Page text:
the information collection. One commenter asked the Agencies to send 
questions that ``comport with how its member firms operate'' and that 
the information collection request allow entities to submit qualitative 
information to add context to quantitative submissions. Another 
commenter asked the Agencies to provide a ``robust'' example or 
template of the information the entities should submit. This commenter 
also recommended that the Agencies provide a non-exhaustive list of 
materials that respondents can use to compare against what they are 
planning to submit. The third commenter recommended that the Agencies 
develop a standardized collection instrument. This commenter noted that 
it had recommended standardized survey questions when it commented on 
the proposed Policy Statement. The commenter urged the Agencies to 
adopt a thorough framework for collecting specific and consistent data.
    The Agencies appreciate the collection instrument recommendations 
and the offers to assist in developing an instrument. At this time, 
however, the Agencies have not developed a joint information collection 
instrument. The Agencies believe that the Policy Statement encourages 
regulated entities to provide information regarding their self-
assessments in a manner reflective of the Joint Standards and that any 
such information received will be useful.

3. Assurance of Confidentiality

    The Joint Standards addressing Self-Assessments provide that the 
entities submitting information may designate such information as 
confidential commercial information, where appropriate. Three 
commenters expressed concerns about whether the information submitted 
would remain confidential. One commenter indicated that its members are 
concerned that information submitted to their primary federal financial 
regulator might be

[[Page 76587]]

provided, without context, to other regulators or to the U.S. Congress, 
leading to confusion or to the disclosure of competitive information. 
This commenter asked the Agencies to provide a clearer confidentiality 
policy and clarify that submissions will remain confidential unless the 
submitting entity expressly waives confidentiality. Similarly, another 
commenter stated that its members are concerned that third parties may 
have access to the information submitted and could use this information 
to the submitter's disadvantage. This commenter requested additional 
clarification regarding how the Agencies will use and protect submitted 
information, as well as a written statement providing assurance that 
the Agencies will not share the information with third parties.
    The remaining commenter expressed concern that designating 
information as confidential will not guarantee protection from 
disclosure. The commenter observed that, if the public requests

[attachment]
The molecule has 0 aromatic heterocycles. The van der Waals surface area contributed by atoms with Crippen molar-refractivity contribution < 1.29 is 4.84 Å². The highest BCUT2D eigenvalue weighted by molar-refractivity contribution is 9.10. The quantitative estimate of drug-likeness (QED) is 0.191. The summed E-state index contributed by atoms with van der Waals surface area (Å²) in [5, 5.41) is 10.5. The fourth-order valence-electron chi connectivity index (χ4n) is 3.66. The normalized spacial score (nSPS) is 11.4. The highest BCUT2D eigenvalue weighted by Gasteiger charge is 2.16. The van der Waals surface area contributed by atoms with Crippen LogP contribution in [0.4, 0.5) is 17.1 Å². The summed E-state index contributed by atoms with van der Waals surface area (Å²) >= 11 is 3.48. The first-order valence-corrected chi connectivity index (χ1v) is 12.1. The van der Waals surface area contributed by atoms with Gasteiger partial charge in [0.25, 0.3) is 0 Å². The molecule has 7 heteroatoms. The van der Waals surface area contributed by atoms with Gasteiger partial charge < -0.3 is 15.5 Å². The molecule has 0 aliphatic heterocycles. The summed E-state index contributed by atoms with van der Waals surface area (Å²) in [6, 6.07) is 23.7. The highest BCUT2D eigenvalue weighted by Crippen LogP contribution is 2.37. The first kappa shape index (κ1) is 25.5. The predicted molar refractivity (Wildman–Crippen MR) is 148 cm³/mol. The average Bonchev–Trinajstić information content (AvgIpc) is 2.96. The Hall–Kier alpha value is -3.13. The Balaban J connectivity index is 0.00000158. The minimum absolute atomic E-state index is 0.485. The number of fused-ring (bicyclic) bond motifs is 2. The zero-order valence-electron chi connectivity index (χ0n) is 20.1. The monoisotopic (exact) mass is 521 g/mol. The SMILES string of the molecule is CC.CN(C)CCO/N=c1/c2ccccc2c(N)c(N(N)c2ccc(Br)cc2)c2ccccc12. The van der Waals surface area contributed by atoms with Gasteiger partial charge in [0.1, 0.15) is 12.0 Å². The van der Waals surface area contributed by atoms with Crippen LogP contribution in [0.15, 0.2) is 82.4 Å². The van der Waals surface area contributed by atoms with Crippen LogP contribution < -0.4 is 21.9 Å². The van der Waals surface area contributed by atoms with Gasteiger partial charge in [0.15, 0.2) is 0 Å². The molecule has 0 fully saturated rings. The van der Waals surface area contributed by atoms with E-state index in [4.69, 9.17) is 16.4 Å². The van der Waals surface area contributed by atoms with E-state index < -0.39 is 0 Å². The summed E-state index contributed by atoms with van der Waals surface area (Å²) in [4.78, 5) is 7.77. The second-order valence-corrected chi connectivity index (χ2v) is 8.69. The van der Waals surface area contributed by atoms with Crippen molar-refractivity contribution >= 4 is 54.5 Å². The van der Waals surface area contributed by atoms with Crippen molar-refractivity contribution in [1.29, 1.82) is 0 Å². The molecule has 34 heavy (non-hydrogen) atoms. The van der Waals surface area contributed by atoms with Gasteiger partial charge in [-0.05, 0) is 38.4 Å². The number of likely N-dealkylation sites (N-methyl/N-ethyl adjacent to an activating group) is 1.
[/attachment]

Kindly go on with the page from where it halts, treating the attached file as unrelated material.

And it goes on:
information under the Freedom of Information Act (FOIA), the regulated 
entity will be notified of the request and provided an opportunity to 
argue against disclosure. In the event that the regulated entity's 
argument does not prevail, the voluntarily submitted information could 
be released to the public.
    Two of these commenters recommended that regulated entities be 
allowed to submit information anonymously. One commenter said its 
members might support the use of a third-party vendor that could 
capture and potentially anonymize submissions as a way to minimize 
information collection burden. The other commenter asserted that giving 
respondents the option to submit information anonymously would enhance 
the quality, utility, and clarity of the information, minimize burden, 
and address confidentiality concerns. This commenter also recommended 
that the Agencies allow submitters to classify themselves into general 
categories, such as by approximate asset size, number of employees, and 
geographic location.
    The Agencies understand that regulated entities want assurances 
that the Agencies will treat the submitted information as confidential 
and will not disclose the information unless the submitter expressly 
waives confidentiality. To the extent that a submission includes 
confidential information, the Agencies will keep such information 
confidential to the extent allowed by law. The Agencies advise 
regulated entities submitting private information to follow their 
primary federal financial regulator's FOIA regulations with respect to 
designating information as confidential or seeking confidential 
treatment.
    Finally, with respect to anonymity, the Agencies are concerned that 
anonymous submissions would be less useful than submissions in which 
the submitting entity is identified. As indicated in the Policy 
Statement, the OMWI Directors plan to reach out to regulated entities 
to discuss diversity and inclusion practices and methods of assessment, 
and these contacts will be more informative for both the Agencies and 
the entities if the Agencies know which submission came from which 
entity. However, the Agencies will reassess this matter over time.